'I began making wood sculpture in 1962. I knew how to use a chainsaw and it was one of those things – one day you just start.'
For woodworkers in California, the generally accepted official state hero is Sam Maloof. Though Sam was an undeniably talented maker and designer, his forms were extravagant, some might even say a little over the top. There was, however, at the same time a man who lived on a small plot of land in a nature preserve near Inverness, California that was making wooden furniture that was elegant yet almost primitive in form, though in a way that could only be described as supremely natural, as if it had simply grown there in the northern redwood forest.
The man was JB Blunk and he'd initially studied ceramics at UCLA, graduating in 1949. His mentor, Laura Anderson, had a strong Japanese influence which made a deep impression on Blunk. Almost immediately after graduating he was drafted into the Army and sent to Korea. After two years of service he managed to get himself discharged and, already in the general vicinity, decided to go to Japan. While there, he visited a mingei (folk craft) shop, and was rewarded with a chance encounter with the prominent sculptor Isamu Noguchi. Hearing of his common interests, Noguchi introduced JB to the famed potter Rosanjin Kitaoji, who took him on as an apprentice for several months. He stayed on eighteen months after his apprenticeship working for another ceramist before returning to the US. After a few years working as a potter, Blunk acquired his small plot near Inverness in Northern California and began building the home that would eventually come to be regarded as a masterpiece and is now preserved and run by his daughter as a cultural destination with an artist in residence program.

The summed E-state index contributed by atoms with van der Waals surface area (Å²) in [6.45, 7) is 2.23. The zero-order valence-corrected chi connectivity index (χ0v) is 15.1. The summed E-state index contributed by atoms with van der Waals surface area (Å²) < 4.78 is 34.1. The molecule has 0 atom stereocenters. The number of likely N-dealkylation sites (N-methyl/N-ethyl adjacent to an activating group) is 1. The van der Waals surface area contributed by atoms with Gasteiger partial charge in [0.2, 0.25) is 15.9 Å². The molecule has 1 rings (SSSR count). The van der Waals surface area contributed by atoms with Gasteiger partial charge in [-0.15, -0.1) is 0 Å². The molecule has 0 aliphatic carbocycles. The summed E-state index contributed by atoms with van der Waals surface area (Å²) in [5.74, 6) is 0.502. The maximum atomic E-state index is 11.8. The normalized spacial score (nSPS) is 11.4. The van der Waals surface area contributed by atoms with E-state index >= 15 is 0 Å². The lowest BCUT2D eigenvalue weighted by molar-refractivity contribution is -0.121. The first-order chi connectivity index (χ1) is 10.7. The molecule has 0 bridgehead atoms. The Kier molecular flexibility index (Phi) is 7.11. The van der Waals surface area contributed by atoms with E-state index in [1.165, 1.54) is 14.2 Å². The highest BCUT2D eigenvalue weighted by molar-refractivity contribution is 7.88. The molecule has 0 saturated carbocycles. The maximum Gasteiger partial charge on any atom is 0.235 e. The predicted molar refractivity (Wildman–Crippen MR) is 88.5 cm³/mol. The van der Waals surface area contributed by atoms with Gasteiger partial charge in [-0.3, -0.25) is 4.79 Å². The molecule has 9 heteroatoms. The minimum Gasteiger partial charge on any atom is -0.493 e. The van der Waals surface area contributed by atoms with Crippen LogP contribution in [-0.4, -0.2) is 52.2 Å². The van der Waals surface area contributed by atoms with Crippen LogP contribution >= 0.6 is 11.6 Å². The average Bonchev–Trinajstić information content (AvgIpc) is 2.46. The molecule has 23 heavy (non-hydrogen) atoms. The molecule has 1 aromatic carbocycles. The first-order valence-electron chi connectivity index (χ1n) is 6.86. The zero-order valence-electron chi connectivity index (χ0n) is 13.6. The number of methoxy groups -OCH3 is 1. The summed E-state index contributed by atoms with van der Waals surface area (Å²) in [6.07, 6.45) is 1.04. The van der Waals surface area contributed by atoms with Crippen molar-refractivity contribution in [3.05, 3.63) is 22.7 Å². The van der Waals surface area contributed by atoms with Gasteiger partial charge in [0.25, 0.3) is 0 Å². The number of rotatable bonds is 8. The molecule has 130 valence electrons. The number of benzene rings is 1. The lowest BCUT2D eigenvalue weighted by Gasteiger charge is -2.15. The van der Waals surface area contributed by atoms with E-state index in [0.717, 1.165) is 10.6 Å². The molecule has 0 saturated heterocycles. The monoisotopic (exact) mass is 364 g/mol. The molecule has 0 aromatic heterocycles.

Woodworking, like other crafts, came naturally to Blunk. He arrived up north, and simply started building his home-largely from salvaged material -and working in the area as a carpenter. At one point, he took a job building a roof for the surrealist painter Onslow Ford, which would prove to be a turning point in his career. Wanting to make a gift for Ford after the job, he settled on making a chair. Having thus only worked in wood on a large scale, he now saw the appeal of making small, sculptural pieces, and was soon earning a living designing and making furniture for local clients.
JB Blunk's legacy is alive and well through his daughter, his hand made home, and the work he left behind. He's a beacon of light for designer-woodworkers, especially those, like him, who are intoxicated by the mountains, trees, and emerald sea of California.